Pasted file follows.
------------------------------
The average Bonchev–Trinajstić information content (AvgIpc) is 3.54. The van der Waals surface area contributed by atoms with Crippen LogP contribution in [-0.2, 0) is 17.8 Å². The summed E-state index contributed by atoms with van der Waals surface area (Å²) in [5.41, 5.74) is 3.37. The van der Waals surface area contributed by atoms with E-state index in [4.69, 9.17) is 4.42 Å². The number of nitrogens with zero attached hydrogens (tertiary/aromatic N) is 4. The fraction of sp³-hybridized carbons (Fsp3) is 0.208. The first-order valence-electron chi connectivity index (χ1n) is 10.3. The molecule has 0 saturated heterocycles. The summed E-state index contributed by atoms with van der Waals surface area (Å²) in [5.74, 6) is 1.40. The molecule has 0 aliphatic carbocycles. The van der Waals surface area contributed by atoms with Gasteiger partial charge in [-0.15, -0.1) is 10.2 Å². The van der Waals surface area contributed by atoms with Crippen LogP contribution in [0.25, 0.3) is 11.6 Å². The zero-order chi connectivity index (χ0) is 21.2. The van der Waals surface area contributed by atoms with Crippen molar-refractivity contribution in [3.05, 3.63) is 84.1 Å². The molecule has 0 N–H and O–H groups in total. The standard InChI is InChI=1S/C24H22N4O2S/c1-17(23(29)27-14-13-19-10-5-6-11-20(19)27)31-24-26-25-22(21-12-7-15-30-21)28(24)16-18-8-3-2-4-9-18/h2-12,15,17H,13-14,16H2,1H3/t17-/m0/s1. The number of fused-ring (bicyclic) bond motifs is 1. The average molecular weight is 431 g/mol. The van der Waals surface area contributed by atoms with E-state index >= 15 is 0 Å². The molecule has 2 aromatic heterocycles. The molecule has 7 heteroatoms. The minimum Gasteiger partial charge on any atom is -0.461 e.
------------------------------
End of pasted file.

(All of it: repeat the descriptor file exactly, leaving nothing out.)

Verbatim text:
The average Bonchev–Trinajstić information content (AvgIpc) is 3.54. The van der Waals surface area contributed by atoms with Crippen LogP contribution in [-0.2, 0) is 17.8 Å². The summed E-state index contributed by atoms with van der Waals surface area (Å²) in [5.41, 5.74) is 3.37. The van der Waals surface area contributed by atoms with E-state index in [4.69, 9.17) is 4.42 Å². The number of nitrogens with zero attached hydrogens (tertiary/aromatic N) is 4. The fraction of sp³-hybridized carbons (Fsp3) is 0.208. The first-order valence-electron chi connectivity index (χ1n) is 10.3. The molecule has 0 saturated heterocycles. The summed E-state index contributed by atoms with van der Waals surface area (Å²) in [5.74, 6) is 1.40. The molecule has 0 aliphatic carbocycles. The van der Waals surface area contributed by atoms with Gasteiger partial charge in [-0.15, -0.1) is 10.2 Å². The van der Waals surface area contributed by atoms with Crippen LogP contribution in [0.25, 0.3) is 11.6 Å². The zero-order chi connectivity index (χ0) is 21.2. The van der Waals surface area contributed by atoms with Crippen molar-refractivity contribution in [3.05, 3.63) is 84.1 Å². The molecule has 0 N–H and O–H groups in total. The standard InChI is InChI=1S/C24H22N4O2S/c1-17(23(29)27-14-13-19-10-5-6-11-20(19)27)31-24-26-25-22(21-12-7-15-30-21)28(24)16-18-8-3-2-4-9-18/h2-12,15,17H,13-14,16H2,1H3/t17-/m0/s1. The number of fused-ring (bicyclic) bond motifs is 1. The average molecular weight is 431 g/mol. The van der Waals surface area contributed by atoms with E-state index >= 15 is 0 Å². The molecule has 2 aromatic heterocycles. The molecule has 7 heteroatoms. The minimum Gasteiger partial charge on any atom is -0.461 e.